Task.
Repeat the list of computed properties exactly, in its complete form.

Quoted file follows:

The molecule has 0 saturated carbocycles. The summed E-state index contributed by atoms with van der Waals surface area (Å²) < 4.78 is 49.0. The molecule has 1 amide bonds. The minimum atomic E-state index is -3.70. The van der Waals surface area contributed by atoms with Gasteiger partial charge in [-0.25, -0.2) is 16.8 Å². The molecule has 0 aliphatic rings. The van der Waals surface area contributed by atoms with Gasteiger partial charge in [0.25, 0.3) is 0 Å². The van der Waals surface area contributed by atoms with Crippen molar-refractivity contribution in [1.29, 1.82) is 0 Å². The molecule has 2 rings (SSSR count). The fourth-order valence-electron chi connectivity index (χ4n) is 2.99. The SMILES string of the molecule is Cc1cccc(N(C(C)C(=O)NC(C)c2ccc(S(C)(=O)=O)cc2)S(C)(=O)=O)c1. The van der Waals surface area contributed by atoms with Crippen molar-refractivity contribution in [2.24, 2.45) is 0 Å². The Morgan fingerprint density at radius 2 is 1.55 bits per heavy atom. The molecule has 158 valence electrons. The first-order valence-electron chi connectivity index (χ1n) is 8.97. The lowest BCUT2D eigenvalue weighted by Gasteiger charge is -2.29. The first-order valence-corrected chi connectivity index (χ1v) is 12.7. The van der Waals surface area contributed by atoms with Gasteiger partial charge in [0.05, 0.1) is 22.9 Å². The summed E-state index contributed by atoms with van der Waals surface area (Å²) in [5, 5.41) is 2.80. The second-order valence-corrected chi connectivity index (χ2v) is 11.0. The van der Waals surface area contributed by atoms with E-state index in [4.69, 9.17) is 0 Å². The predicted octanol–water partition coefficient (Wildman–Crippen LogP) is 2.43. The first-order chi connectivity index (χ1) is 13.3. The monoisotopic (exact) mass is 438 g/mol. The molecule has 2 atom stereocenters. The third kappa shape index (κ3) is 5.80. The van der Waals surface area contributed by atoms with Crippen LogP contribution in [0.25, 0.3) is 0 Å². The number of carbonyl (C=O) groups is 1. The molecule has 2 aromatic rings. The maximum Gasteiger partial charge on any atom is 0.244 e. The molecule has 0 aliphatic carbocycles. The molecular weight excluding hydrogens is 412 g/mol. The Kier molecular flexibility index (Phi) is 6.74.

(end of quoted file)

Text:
The molecule has 0 saturated carbocycles. The summed E-state index contributed by atoms with van der Waals surface area (Å²) < 4.78 is 49.0. The molecule has 1 amide bonds. The minimum atomic E-state index is -3.70. The van der Waals surface area contributed by atoms with Gasteiger partial charge in [-0.25, -0.2) is 16.8 Å². The molecule has 0 aliphatic rings. The van der Waals surface area contributed by atoms with Gasteiger partial charge in [0.25, 0.3) is 0 Å². The van der Waals surface area contributed by atoms with Crippen molar-refractivity contribution in [1.29, 1.82) is 0 Å². The molecule has 2 rings (SSSR count). The fourth-order valence-electron chi connectivity index (χ4n) is 2.99. The SMILES string of the molecule is Cc1cccc(N(C(C)C(=O)NC(C)c2ccc(S(C)(=O)=O)cc2)S(C)(=O)=O)c1. The van der Waals surface area contributed by atoms with Crippen molar-refractivity contribution in [2.24, 2.45) is 0 Å². The Morgan fingerprint density at radius 2 is 1.55 bits per heavy atom. The molecule has 158 valence electrons. The first-order valence-electron chi connectivity index (χ1n) is 8.97. The lowest BCUT2D eigenvalue weighted by Gasteiger charge is -2.29. The first-order valence-corrected chi connectivity index (χ1v) is 12.7. The van der Waals surface area contributed by atoms with Gasteiger partial charge in [0.05, 0.1) is 22.9 Å². The summed E-state index contributed by atoms with van der Waals surface area (Å²) in [5, 5.41) is 2.80. The second-order valence-corrected chi connectivity index (χ2v) is 11.0. The van der Waals surface area contributed by atoms with E-state index in [4.69, 9.17) is 0 Å². The predicted octanol–water partition coefficient (Wildman–Crippen LogP) is 2.43. The first-order chi connectivity index (χ1) is 13.3. The monoisotopic (exact) mass is 438 g/mol. The molecule has 2 atom stereocenters. The third kappa shape index (κ3) is 5.80. The van der Waals surface area contributed by atoms with Crippen LogP contribution in [0.25, 0.3) is 0 Å². The number of carbonyl (C=O) groups is 1. The molecule has 2 aromatic rings. The maximum Gasteiger partial charge on any atom is 0.244 e. The molecule has 0 aliphatic carbocycles. The molecular weight excluding hydrogens is 412 g/mol. The Kier molecular flexibility index (Phi) is 6.74.